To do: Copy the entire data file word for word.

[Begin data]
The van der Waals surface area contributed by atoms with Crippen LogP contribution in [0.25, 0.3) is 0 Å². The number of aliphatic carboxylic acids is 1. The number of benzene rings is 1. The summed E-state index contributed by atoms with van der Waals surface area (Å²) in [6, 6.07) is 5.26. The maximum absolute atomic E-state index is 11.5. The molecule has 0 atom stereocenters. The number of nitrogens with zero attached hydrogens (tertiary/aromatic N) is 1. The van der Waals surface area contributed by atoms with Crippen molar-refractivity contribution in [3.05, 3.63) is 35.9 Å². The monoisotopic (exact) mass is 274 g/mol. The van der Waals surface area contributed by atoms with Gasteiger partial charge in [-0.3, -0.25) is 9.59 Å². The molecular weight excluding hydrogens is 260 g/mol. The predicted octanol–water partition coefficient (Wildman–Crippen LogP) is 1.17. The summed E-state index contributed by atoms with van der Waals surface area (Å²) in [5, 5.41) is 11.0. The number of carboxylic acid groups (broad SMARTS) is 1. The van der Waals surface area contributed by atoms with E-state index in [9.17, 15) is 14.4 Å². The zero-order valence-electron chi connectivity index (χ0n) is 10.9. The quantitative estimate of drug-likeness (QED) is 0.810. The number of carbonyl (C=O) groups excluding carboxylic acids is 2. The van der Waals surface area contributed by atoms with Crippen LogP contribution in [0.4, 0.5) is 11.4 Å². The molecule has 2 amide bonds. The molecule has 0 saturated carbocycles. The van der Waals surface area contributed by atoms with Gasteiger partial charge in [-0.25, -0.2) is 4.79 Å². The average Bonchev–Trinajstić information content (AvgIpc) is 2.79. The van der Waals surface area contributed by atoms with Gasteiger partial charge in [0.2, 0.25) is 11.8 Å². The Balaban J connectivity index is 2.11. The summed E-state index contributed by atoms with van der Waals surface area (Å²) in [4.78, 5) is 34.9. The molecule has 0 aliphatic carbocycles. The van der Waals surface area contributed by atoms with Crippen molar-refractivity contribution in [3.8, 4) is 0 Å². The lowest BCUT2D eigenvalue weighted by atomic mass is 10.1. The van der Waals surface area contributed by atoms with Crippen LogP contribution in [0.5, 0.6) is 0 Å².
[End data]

The van der Waals surface area contributed by atoms with Crippen LogP contribution in [0.25, 0.3) is 0 Å². The number of aliphatic carboxylic acids is 1. The number of benzene rings is 1. The summed E-state index contributed by atoms with van der Waals surface area (Å²) in [6, 6.07) is 5.26. The maximum absolute atomic E-state index is 11.5. The molecule has 0 atom stereocenters. The number of nitrogens with zero attached hydrogens (tertiary/aromatic N) is 1. The van der Waals surface area contributed by atoms with Crippen molar-refractivity contribution in [3.05, 3.63) is 35.9 Å². The monoisotopic (exact) mass is 274 g/mol. The van der Waals surface area contributed by atoms with Gasteiger partial charge in [-0.3, -0.25) is 9.59 Å². The molecular weight excluding hydrogens is 260 g/mol. The predicted octanol–water partition coefficient (Wildman–Crippen LogP) is 1.17. The summed E-state index contributed by atoms with van der Waals surface area (Å²) in [5, 5.41) is 11.0. The number of carboxylic acid groups (broad SMARTS) is 1. The van der Waals surface area contributed by atoms with E-state index in [9.17, 15) is 14.4 Å². The zero-order valence-electron chi connectivity index (χ0n) is 10.9. The quantitative estimate of drug-likeness (QED) is 0.810. The number of carbonyl (C=O) groups excluding carboxylic acids is 2. The van der Waals surface area contributed by atoms with Crippen LogP contribution in [0.4, 0.5) is 11.4 Å². The molecule has 2 amide bonds. The molecule has 0 saturated carbocycles. The van der Waals surface area contributed by atoms with Gasteiger partial charge in [-0.25, -0.2) is 4.79 Å². The average Bonchev–Trinajstić information content (AvgIpc) is 2.79. The van der Waals surface area contributed by atoms with Gasteiger partial charge in [0.2, 0.25) is 11.8 Å². The Balaban J connectivity index is 2.11. The summed E-state index contributed by atoms with van der Waals surface area (Å²) in [4.78, 5) is 34.9. The molecule has 0 aliphatic carbocycles. The van der Waals surface area contributed by atoms with Crippen molar-refractivity contribution in [3.8, 4) is 0 Å². The lowest BCUT2D eigenvalue weighted by atomic mass is 10.1. The van der Waals surface area contributed by atoms with Crippen LogP contribution in [0.5, 0.6) is 0 Å².